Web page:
Become a Member

Get access to more than 30 brands, premium video, exclusive content, events, mapping, and more.

Already have an account? Sign In

Become a Member

Get access to more than 30 brands, premium video, exclusive content, events, mapping, and more.

Already have an account? Sign In


Live Be Yoga Featured

I Rediscovered This Type of Creative Writing, and I’ve Never Felt More Present

Daily walks have always been a pillar of my self-care routine. But now I'm connecting with nature—and myself—in a new way.

Get full access to Outside Learn, our online education hub featuring in-depth yoga, fitness, & nutrition courses, when you sign up for Outside+.

As a young woman in college, poetry anchored me during some emotionally tumultuous years. I read Kahlil Gibran, Delmore Schwartz, Rumi, and others. But it was in composing my own poetry that I found an outlet for processing my thoughts and pain.

Fast-forward many decades to the relentless strain on mental well-being during a year of pandemic quarantine. I rediscovered a small paperback purchased in a New England used bookstore many years ago, Seeds from a Birch Tree: Writing Haiku and the Spiritual Journey by Clark Strand. It offered me a renewed path for poetry as salve for my spirit, inviting a focused mindfulness and providing a tool for being fully present in nature.

Daily walks have long been one of the pillars of my self-care routine, but they became essential in 2020. Getting out in nature with my dog at my side gives me a much-needed mental break and helps ground me. But as my anxiety level rose, our walks took on a stressed, hurried quality that defeated their whole purpose. Writing haiku transformed my walks, reconnected me with nature, and helped me rediscover poetry as a creative outlet.

What is haiku?

Haiku is a traditional Japanese short-form poem composed of 17 syllables arranged in three lines of five, seven, and five syllables. Each poem evokes a season and contains a pause that separates two elements. Sometimes the pause, also known as a “cutting word” or kireji, can be a punctuation mark. The art is in the juxtaposition of those elements and the suggestion of something beyond their mere physical description.

The practice requires a heightened mindfulness while walking in nature. The first thing I noticed was the impact it had on the types of things that I became aware of. My attention was drawn to small things that drew on my senses—the vibrant red of a berry peeking out of dark foliage, the flap of a duck’s wing in the water, the soothing embrace of a soft breeze, a sudden intoxicating whiff of sappy pine. My search for daily inspiration was rewarded in unexpected ways. It was almost as if there were suddenly more plants, more animals, literally more nature. So abundant were my observations that some days more than one poem would arise.

See also: Mindful Moments

Haiku as a creative outlet

Some people find it useful to carry a notebook and record observations from which they compose haiku poems later. I found that it was helpful to observe until a subject revealed itself to me, and then I would begin composing lines in my head while walking. Part of the meditative quality was the process of reworking lines and memorizing them, including sometimes reciting them out loud. The final piece of the ritual was dating and writing them into a special journal I had purchased for just this purpose.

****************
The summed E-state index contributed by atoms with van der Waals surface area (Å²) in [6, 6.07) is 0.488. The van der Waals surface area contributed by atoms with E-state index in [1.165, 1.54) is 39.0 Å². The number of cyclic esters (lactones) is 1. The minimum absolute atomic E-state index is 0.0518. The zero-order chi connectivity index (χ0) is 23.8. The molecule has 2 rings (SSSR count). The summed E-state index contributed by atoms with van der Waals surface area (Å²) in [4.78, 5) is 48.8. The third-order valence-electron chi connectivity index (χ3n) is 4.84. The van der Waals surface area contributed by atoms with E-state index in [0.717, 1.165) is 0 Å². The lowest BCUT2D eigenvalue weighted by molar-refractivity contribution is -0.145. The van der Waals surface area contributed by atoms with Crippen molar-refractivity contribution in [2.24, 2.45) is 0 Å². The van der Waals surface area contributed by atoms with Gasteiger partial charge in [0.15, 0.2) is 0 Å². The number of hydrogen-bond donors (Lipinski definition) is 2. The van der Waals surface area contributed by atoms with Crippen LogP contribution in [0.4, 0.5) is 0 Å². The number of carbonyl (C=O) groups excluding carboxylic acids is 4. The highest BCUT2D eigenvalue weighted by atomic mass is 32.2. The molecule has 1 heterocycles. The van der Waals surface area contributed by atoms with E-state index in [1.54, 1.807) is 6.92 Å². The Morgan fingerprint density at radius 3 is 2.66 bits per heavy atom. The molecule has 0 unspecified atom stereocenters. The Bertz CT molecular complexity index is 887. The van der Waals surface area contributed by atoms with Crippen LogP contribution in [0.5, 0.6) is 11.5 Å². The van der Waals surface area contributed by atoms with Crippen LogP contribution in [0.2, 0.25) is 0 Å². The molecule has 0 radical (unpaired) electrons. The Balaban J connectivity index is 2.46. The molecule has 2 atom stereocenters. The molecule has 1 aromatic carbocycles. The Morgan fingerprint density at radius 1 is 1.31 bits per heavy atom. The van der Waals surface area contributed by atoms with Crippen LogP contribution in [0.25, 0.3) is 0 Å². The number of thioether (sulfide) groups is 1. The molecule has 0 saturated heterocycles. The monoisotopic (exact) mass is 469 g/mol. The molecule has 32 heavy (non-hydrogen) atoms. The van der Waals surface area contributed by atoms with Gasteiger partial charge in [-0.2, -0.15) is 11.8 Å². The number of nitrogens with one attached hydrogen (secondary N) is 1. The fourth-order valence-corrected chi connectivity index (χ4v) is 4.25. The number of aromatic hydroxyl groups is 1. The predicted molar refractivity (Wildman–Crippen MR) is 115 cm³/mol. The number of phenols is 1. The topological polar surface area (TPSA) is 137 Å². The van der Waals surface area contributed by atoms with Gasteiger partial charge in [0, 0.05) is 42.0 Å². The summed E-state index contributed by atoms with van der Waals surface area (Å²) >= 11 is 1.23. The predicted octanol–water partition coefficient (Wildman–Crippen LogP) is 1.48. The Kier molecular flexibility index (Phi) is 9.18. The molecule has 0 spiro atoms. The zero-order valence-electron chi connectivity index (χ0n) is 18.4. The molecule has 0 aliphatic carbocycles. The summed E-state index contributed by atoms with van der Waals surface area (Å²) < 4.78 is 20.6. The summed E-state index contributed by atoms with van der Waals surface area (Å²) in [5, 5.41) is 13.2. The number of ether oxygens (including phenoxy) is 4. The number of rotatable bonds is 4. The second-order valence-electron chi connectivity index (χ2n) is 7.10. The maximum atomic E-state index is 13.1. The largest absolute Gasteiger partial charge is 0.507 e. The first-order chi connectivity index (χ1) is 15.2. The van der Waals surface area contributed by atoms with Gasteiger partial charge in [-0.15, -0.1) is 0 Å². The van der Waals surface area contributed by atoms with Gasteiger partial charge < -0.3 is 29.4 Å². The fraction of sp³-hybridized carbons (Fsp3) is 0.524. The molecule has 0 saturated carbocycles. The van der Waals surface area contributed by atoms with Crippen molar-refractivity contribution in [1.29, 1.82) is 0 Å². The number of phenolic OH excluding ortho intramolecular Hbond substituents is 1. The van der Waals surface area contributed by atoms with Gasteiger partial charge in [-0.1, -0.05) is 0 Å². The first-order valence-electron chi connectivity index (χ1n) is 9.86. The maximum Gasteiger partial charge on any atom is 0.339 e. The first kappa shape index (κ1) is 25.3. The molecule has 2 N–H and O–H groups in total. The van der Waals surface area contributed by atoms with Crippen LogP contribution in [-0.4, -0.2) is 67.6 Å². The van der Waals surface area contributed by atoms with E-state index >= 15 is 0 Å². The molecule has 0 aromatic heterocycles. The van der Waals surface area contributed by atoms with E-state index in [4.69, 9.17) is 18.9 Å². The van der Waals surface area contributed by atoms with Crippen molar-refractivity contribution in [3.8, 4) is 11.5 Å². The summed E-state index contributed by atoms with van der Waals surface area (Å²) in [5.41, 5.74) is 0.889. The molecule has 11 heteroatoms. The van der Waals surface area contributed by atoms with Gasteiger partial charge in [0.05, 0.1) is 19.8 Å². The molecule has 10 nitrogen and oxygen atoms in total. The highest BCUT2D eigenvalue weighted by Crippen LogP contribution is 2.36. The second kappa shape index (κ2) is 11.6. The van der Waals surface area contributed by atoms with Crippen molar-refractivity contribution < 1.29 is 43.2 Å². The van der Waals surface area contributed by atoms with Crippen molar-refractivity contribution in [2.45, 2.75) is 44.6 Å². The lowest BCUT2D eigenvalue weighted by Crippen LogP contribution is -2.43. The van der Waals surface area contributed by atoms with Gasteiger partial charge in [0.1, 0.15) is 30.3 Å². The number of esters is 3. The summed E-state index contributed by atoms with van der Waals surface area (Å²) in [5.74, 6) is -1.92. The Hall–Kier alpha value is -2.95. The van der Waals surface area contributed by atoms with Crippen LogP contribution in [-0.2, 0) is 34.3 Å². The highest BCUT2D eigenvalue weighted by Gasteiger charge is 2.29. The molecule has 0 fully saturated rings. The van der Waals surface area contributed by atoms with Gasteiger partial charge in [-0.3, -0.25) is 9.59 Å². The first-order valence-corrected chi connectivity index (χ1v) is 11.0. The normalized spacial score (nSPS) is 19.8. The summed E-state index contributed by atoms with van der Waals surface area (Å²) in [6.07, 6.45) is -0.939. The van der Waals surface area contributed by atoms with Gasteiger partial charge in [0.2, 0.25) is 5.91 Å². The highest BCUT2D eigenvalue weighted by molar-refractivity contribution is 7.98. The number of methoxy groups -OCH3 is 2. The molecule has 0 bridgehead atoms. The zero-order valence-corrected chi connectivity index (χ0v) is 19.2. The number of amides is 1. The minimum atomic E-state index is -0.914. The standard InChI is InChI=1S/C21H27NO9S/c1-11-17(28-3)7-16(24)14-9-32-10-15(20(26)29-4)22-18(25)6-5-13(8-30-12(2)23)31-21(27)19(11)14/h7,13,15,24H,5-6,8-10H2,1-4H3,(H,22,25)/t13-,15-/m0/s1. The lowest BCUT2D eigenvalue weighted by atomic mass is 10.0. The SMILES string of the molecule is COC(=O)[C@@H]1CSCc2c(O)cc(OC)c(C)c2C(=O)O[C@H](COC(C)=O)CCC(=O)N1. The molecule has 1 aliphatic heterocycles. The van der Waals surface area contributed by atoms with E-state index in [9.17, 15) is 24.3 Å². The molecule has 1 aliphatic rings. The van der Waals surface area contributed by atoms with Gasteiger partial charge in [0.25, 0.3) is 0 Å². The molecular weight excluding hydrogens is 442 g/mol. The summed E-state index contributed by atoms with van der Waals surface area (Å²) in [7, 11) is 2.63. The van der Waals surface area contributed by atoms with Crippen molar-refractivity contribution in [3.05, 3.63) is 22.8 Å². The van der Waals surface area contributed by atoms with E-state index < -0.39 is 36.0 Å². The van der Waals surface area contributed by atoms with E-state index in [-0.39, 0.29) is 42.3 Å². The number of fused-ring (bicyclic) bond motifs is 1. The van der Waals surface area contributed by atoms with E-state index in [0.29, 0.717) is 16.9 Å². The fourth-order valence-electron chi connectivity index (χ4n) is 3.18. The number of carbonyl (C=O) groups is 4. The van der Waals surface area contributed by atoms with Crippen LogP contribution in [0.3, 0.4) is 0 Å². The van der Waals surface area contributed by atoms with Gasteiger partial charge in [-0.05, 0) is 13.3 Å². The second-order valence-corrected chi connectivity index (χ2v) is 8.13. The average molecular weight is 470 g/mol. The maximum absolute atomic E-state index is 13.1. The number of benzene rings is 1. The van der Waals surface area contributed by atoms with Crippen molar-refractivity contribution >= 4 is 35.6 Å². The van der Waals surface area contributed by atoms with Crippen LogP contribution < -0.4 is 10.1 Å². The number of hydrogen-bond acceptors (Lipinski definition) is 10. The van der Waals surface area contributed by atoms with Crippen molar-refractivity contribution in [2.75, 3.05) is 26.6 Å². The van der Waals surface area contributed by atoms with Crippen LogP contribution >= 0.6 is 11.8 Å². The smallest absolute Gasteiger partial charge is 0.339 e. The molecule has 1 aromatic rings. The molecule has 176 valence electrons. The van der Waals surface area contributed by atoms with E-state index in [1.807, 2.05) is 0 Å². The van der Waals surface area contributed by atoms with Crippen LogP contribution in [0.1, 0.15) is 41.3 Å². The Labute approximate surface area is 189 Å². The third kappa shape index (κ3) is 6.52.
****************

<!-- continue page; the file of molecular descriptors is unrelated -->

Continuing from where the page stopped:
For me, the end result is not about the quality of the poems or even sharing them with others. It is the process itself—the slowing down, the attunement to nature, the discipline and challenge of the simple, yet structured form. It was incredible how quickly and organically that process took over, providing a welcome release from my mind’s chatter and the stress held in my neck and jaw. But the big reward is in the delight of what nature offers me every day, and the haiku it inspires is a lovely reminder of the rich experiences that are to be found on any ordinary day—but especially on the most difficult of days.

Try it: For those who want to add haiku to their routine, Clark Strand teaches a popular Weekly Haiku Challenges group on Facebook and moderates a Monthly Haiku Challenge for Tricycle: The Buddhist Review.

See also: 

Cultivate Your Conscious Creativity to Spark Inspiration

The Poetry of Savasana: A Little Bit About the Soul

Feeling Uninspired? Here Are 5 Practices to Stimulate Your Creativity

Susan K. Hartman is Director of the 2021 Yoga Journal Live Be Yoga Experience presented by NOW.® Join our Live Be Yoga Ambassador Trisha Fey Elizarde, along with our partner teachers and experts, for video classes, special content, live events, and more! This year our intention is to SPARK JOY through Movement. Mindfulness. Rest. Gratitude. Kindness. The Live Be Yoga Experience is sponsored by Cetus, JointFlex, NOW Essential Oils, NOW Supplements, Visit Sun Valley and Zebra CBD. Follow the 2021 Live Be Yoga Experience and stay connected with us @livebeyoga.